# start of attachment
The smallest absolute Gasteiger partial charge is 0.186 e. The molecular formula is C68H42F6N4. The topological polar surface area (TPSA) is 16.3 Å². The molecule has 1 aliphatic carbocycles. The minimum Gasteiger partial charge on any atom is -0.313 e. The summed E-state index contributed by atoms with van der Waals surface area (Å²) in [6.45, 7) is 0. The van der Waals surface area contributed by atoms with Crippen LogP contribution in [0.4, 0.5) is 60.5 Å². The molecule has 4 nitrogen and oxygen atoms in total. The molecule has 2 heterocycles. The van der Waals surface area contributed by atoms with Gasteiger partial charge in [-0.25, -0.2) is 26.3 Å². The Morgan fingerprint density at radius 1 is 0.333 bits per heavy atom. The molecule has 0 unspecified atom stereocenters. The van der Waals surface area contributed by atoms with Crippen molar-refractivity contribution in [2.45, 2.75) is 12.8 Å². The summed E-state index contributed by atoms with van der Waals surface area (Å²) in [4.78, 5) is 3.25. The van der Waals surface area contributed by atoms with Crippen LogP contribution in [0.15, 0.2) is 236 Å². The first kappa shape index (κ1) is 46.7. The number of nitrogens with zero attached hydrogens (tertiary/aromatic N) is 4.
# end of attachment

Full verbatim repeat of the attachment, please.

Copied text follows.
The smallest absolute Gasteiger partial charge is 0.186 e. The molecular formula is C68H42F6N4. The topological polar surface area (TPSA) is 16.3 Å². The molecule has 1 aliphatic carbocycles. The minimum Gasteiger partial charge on any atom is -0.313 e. The summed E-state index contributed by atoms with van der Waals surface area (Å²) in [6.45, 7) is 0. The van der Waals surface area contributed by atoms with Crippen LogP contribution in [0.4, 0.5) is 60.5 Å². The molecule has 4 nitrogen and oxygen atoms in total. The molecule has 2 heterocycles. The van der Waals surface area contributed by atoms with Gasteiger partial charge in [-0.25, -0.2) is 26.3 Å². The Morgan fingerprint density at radius 1 is 0.333 bits per heavy atom. The molecule has 0 unspecified atom stereocenters. The van der Waals surface area contributed by atoms with Crippen molar-refractivity contribution in [2.45, 2.75) is 12.8 Å². The summed E-state index contributed by atoms with van der Waals surface area (Å²) in [4.78, 5) is 3.25. The van der Waals surface area contributed by atoms with Crippen LogP contribution in [0.15, 0.2) is 236 Å². The first kappa shape index (κ1) is 46.7. The number of nitrogens with zero attached hydrogens (tertiary/aromatic N) is 4.